Feature content transitions look like something out of MGM's That's Entertainment films. Content rotates to different theatrical stages where features are demonstrated by a host who looks like Ray Liotta and his female product demonstration model. They banter about "the big city", "the big easy", "those are fabulous shoes" and "welcome to the land of stars." It's all a bit cliche but that's the point. This is an attempt to take one back to a time when life was simple and Avalon's customers were young.

It really is a nicely done site though the transition between features takes awhile due to the creative assets loading and I do wonder about the patience of site visitors; although, if they do spend some time with the content it really is effective at explaining some very complex feature benefits that most site probably have an issue getting across to older customers. The Bluetooth and Navigation demonstrations are particularly effective here. Hopefully site visitors will notice the small font of the lower navigation so they can Build & Price and learn more.

Take a look at the site as my words can hardly explain what is going on here: http://www.toyota.com/vehicles/minisite/avalon/

ShareThis

Tuesday, June 30, 2009

When Foreign Ads Anger Other Markets


I’m a regular reader of several automotive blogs and one of my favorites is Jalopnik, a more irreverent version of AutoBlog or as one recent Twitter user put it – the Top Gear of the web. So it was no surprise to see a recent post covering Suggestive Automotive Print Ads that featured a very controversial BMW ad from Greece.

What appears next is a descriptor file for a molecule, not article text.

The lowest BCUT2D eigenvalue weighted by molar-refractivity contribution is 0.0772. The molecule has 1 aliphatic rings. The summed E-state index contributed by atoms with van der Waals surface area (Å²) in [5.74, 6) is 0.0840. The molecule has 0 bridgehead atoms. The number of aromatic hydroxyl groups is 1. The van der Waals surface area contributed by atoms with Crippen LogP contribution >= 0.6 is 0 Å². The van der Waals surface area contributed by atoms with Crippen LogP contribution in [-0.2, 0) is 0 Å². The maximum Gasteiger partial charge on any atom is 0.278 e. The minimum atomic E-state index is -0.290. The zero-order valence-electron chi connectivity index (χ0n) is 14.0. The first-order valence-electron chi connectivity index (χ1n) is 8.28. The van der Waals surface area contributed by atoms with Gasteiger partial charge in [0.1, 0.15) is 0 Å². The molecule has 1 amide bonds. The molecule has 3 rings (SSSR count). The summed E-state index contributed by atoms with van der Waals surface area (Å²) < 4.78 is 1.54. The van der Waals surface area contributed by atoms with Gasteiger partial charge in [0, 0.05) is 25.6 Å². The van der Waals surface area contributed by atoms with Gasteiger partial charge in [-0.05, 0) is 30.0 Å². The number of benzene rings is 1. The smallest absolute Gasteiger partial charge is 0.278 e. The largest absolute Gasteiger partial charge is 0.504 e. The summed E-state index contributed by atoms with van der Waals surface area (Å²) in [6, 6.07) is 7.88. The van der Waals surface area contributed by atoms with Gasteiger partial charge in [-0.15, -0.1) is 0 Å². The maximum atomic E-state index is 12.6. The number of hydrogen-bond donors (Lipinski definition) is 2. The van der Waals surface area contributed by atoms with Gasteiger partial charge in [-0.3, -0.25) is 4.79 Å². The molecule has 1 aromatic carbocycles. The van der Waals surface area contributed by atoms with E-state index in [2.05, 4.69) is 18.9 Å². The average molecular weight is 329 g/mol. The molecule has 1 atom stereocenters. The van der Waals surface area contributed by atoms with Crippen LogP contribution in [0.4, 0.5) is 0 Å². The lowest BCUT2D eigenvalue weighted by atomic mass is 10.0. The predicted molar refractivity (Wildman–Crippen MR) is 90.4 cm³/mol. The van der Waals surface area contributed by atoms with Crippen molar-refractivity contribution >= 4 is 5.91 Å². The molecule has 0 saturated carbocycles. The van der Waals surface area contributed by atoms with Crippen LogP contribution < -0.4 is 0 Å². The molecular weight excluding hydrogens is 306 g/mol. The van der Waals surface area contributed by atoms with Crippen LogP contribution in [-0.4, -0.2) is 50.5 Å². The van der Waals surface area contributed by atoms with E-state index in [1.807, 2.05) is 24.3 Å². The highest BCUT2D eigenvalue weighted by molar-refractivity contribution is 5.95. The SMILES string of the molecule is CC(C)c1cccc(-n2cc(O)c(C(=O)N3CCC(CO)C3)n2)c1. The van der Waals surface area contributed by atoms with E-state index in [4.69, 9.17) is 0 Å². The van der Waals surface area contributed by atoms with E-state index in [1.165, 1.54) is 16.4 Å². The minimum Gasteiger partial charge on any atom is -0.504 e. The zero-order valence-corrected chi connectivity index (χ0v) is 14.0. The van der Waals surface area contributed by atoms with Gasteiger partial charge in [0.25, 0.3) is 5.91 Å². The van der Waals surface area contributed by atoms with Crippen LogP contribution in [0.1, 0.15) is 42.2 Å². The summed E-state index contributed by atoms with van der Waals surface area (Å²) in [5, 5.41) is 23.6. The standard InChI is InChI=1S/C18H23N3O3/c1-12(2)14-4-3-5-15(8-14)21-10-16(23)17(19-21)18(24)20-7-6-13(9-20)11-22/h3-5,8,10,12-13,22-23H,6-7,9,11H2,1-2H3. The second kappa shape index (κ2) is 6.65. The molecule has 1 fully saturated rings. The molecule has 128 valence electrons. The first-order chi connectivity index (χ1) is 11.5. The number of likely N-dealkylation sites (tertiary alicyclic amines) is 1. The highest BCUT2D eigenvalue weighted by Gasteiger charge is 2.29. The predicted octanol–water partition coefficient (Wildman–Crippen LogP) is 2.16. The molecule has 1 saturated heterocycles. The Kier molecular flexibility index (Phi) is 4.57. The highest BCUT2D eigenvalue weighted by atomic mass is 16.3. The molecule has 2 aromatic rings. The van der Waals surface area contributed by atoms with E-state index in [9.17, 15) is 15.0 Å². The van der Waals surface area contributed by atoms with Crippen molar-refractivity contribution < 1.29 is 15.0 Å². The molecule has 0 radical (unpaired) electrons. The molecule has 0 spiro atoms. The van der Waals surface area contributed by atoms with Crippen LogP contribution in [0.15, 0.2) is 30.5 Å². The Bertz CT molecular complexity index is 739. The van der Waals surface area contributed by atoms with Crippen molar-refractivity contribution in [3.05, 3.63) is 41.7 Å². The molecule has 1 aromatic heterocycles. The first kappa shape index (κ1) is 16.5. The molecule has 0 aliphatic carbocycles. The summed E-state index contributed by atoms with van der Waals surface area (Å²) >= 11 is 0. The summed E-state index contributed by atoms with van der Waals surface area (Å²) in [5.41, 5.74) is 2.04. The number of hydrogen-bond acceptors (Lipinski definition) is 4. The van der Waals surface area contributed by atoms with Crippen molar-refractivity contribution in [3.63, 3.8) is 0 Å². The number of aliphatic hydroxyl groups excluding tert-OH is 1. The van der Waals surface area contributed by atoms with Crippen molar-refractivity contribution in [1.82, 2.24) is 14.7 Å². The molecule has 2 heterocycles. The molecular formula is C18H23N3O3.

The ad ran in the summer of 2008 and keeps popping up every few months, thus creating a lot of negative press for BMW’s marketing efforts with some fierce bloggers and readers saying they’ll never buy a BMW. Granted, most likely empty threats, but still it is not a well-received ad when viewed by, let’s call them, “grownups” and I’m not talking age.

It was an ad, ran only in Greece where the age of consent is 15 and in a country lacking our Puritanical values. Does that make it right? No, because now with everything so easily sharable across the web, everyone gets to see how you market your products. Even if you designed an ad to appeal to male buyers in a small niche market, now the whole world knows about it and that is why it is so important for global brands to see what is going on across their agencies and to consider the backlash some regionally developed ads may cause when shared beyond the intended audience.

Some bloggers, who fail to research which sites are manufacturer ones and which ones are not, have generated some additional confusion about the ad.

Blogger Yvonne DiVita writes, “even the comments on the BMW site are divided...with too many men (at least I think they're men) making the kind of lewd, insulting remarks you would expect."

The sad thing is that the “comments on the BMW site” are not on a BMW site, they are from Ads of the World’s website which has no association with BMW (note: ad has been removed from the Ads of the World site.) The site aggregates ads from every country and the comments are probably from a bunch of random marketing people who frequent the site, not BMW owners (though some may be?)

BMW has not responded to any of this from what I could gather on search or looking through press releases on various BMW sites including the corporate BMW Group news area.

It’s been almost a year since the ad appeared in Greece and it is still showing up whenever someone wants to discuss sexism in automotive advertising. It was a concept done in poor taste, regardless of cultural mores. It also raises the importance of corporate review of international ads and how messages can affect brand perception in other countries since content sharing is so easy in the Internet age.

Yet it has had little to no affect on BMW sales, so maybe all of this doesn't really matter as we hear today that BMW is to overtake Lexus as the best selling luxury brand in the United States.
ShareThis